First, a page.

Alma, WI is a small town located in Buffalo County, Wisconsin. Over the years, there have been many historical events that have taken place in or near Alma. Here are a few of the most significant events that shaped the town’s history.
1. Treaty of Prairie du Chien (1825)
One of the most important historical events that took place near Alma was the Treaty of Prairie du Chien. The treaty was signed in 1825 between the United States and several Native American tribes, including the Ojibwe, Ottawa, and Potawatomi. The treaty defined the boundaries of the Native American territories south of the Great Lakes and guaranteed that the tribes would have access to hunting and fishing in these areas.
2. The Great Flood of 1965
In June of 1965, the Mississippi River flooded its banks, causing one of the worst floods in Wisconsin history. The flood affected many areas near Alma, including the town itself. The water reached nine feet above flood stage, causing extensive damage to homes and buildings. The flood also caused the evacuation of many residents, who had to seek shelter in nearby towns.
3. Civil War Draft Riots (1863)
During the Civil War, the federal government instituted a draft to provide soldiers for the Union Army. This led to protests and riots in many cities throughout the country, including Alma. In 1863, a group of local residents attacked the draft commissioner’s office in Alma, burning it to the ground. The riot was eventually put down by soldiers from a nearby military camp.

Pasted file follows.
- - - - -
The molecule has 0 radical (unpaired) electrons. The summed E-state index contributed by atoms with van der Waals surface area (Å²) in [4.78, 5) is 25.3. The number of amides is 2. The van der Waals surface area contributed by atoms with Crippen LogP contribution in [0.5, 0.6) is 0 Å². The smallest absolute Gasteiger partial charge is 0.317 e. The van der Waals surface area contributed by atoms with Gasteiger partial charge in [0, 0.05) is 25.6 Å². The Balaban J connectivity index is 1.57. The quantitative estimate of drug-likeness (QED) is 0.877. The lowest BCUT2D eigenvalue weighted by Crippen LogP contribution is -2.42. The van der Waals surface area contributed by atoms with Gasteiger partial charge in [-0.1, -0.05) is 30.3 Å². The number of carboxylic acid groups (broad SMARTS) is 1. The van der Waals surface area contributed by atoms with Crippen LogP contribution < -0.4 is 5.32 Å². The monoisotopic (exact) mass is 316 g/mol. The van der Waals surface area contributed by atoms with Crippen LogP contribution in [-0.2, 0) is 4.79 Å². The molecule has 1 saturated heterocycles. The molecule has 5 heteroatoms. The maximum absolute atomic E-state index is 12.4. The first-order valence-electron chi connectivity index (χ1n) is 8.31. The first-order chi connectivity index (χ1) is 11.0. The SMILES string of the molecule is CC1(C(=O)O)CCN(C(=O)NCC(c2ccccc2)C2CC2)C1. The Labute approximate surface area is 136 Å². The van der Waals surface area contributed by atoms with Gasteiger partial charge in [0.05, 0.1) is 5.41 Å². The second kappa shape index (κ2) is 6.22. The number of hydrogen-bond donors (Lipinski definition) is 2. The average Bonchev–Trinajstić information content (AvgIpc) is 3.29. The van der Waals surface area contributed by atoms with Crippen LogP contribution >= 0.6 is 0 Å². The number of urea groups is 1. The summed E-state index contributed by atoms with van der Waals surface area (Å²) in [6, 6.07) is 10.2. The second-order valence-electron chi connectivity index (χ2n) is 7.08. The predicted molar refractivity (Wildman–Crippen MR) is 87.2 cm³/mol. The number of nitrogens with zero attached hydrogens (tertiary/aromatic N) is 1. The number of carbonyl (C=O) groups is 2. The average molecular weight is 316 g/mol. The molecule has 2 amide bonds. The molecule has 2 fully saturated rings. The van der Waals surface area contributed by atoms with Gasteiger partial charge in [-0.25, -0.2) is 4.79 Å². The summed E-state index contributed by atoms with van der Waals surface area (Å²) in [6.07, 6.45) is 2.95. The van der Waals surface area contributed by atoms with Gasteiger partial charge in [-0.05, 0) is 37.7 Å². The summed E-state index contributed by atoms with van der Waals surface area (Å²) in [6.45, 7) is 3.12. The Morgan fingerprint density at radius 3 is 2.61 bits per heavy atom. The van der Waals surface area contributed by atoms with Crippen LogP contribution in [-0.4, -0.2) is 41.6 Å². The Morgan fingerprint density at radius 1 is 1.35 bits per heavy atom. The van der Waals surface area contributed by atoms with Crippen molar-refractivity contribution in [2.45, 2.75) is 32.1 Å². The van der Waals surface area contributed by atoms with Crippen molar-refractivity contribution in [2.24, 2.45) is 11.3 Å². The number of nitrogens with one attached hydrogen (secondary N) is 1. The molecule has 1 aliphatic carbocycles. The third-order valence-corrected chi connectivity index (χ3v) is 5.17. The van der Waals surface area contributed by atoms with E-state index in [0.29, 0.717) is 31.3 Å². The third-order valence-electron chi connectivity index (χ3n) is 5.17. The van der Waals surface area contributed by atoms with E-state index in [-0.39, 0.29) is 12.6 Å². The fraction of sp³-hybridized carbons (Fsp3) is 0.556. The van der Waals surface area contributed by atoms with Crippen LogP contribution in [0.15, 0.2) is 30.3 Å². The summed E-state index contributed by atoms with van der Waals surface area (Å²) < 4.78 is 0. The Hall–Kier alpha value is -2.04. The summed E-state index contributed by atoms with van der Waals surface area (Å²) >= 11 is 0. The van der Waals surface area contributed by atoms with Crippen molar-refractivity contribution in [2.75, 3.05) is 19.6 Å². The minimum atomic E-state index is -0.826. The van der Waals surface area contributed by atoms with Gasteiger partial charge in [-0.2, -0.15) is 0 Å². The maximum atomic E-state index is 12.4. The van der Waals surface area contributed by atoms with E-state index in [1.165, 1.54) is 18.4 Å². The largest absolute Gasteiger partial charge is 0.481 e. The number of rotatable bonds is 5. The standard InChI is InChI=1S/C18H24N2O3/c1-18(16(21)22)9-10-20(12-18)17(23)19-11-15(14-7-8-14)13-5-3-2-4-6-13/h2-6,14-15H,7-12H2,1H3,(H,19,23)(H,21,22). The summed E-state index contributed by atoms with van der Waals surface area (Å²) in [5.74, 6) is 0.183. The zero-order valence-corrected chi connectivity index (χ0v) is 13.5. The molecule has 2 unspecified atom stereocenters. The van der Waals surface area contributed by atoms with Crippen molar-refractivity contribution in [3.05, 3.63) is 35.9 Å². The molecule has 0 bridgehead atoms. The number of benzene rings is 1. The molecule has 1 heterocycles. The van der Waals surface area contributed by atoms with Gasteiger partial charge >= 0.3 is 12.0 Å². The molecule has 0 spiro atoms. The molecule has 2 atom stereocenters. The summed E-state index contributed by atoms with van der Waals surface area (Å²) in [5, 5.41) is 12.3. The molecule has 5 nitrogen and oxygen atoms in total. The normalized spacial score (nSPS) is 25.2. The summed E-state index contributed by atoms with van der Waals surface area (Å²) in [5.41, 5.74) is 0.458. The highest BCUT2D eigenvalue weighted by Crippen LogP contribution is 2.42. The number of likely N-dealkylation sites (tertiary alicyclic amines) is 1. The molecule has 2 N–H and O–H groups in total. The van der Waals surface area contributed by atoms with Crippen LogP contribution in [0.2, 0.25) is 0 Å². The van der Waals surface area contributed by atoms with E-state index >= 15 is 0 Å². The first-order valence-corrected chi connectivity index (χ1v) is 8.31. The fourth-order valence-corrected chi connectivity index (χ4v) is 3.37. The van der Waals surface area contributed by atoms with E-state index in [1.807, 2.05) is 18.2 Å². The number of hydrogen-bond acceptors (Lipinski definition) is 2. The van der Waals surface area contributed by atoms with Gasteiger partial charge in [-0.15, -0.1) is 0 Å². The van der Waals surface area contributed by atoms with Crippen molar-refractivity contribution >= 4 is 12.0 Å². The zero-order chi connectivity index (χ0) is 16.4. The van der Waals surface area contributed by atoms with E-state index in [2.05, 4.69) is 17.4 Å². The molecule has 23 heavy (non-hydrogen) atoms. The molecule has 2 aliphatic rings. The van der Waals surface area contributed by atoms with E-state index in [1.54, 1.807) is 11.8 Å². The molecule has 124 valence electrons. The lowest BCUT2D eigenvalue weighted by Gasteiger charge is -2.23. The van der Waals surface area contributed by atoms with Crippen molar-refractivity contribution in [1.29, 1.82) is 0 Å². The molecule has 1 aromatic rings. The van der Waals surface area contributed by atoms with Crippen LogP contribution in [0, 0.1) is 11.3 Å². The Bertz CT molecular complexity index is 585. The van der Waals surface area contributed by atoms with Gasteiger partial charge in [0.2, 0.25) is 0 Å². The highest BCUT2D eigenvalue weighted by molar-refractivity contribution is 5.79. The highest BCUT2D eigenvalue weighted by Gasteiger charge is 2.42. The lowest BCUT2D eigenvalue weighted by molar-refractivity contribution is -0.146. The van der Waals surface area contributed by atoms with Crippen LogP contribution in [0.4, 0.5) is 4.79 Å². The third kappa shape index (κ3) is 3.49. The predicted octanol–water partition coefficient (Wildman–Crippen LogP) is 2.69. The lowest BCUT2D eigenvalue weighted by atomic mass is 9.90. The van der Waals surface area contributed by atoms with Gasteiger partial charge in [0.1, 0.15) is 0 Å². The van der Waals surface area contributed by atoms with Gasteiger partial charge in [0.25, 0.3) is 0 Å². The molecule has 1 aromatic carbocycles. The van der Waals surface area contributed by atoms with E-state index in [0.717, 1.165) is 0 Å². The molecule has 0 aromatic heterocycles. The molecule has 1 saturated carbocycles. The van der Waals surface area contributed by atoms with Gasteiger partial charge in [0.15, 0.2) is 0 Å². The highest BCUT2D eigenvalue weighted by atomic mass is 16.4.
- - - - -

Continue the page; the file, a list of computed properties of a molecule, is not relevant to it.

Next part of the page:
4. The Great Hinckley Fire (1894)
In September of 1894, a wildfire swept through northern Minnesota and into Wisconsin. The fire destroyed several towns, including Hinckley, Minnesota, which was only a few miles from Alma. The fire burned over 200,000 acres and killed over 400 people.
5. The Alma Spinach Festival (1936)
In 1936, the town of Alma held its first Spinach Festival, which celebrated the town’s most important crop. The festival started as a small local event but grew over the years to become a major attraction, drawing visitors from all over the country. Today, the Spinach Festival is still held annually and is one of the most important events in the town.
6. The Limestone Bluff Railroad Tunnel (1873)
The Limestone Bluff Railroad Tunnel was completed in 1873 and served as an important transportation link between Alma and nearby towns. The tunnel was the longest in the state at the time and required the construction of a large bridge across the Mississippi River. The tunnel was used for many years until it was closed in 1990.
7. The Alma Foundation (1971)
The Alma Foundation was established in 1971 to promote economic development in the town. The foundation has helped to attract new businesses to the area and has provided grants and loans to local entrepreneurs. The foundation also sponsors many community events and programs, including the Spinach Festival, and has helped to revitalize the town’s downtown area.
In conclusion, Alma, WI has a rich history that is steeped in the cultural and natural heritage of the area. From the Treaty of Prairie du Chien to the Alma Spinach Festival, there are many significant historical events that have taken place in or near the town, making it a fascinating destination for history buffs and curious travelers alike.
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